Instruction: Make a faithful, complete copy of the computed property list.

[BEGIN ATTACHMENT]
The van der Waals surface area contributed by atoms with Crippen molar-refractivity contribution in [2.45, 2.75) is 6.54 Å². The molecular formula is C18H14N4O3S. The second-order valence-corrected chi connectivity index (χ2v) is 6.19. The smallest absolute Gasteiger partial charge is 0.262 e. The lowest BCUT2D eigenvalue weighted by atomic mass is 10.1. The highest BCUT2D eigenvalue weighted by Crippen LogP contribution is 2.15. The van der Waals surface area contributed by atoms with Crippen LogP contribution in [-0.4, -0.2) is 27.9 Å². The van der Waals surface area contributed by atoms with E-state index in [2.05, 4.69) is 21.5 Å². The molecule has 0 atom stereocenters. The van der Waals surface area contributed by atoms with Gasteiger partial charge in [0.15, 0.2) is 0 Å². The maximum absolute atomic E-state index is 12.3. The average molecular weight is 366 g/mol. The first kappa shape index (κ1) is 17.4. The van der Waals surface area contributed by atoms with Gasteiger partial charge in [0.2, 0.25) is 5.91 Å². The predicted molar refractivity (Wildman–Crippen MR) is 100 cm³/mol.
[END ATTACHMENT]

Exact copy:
The van der Waals surface area contributed by atoms with Crippen molar-refractivity contribution in [2.45, 2.75) is 6.54 Å². The molecular formula is C18H14N4O3S. The second-order valence-corrected chi connectivity index (χ2v) is 6.19. The smallest absolute Gasteiger partial charge is 0.262 e. The lowest BCUT2D eigenvalue weighted by atomic mass is 10.1. The highest BCUT2D eigenvalue weighted by Crippen LogP contribution is 2.15. The van der Waals surface area contributed by atoms with Crippen LogP contribution in [-0.4, -0.2) is 27.9 Å². The van der Waals surface area contributed by atoms with E-state index in [2.05, 4.69) is 21.5 Å². The molecule has 0 atom stereocenters. The van der Waals surface area contributed by atoms with Gasteiger partial charge in [0.15, 0.2) is 0 Å². The maximum absolute atomic E-state index is 12.3. The average molecular weight is 366 g/mol. The first kappa shape index (κ1) is 17.4. The van der Waals surface area contributed by atoms with Gasteiger partial charge in [0.2, 0.25) is 5.91 Å². The predicted molar refractivity (Wildman–Crippen MR) is 100 cm³/mol.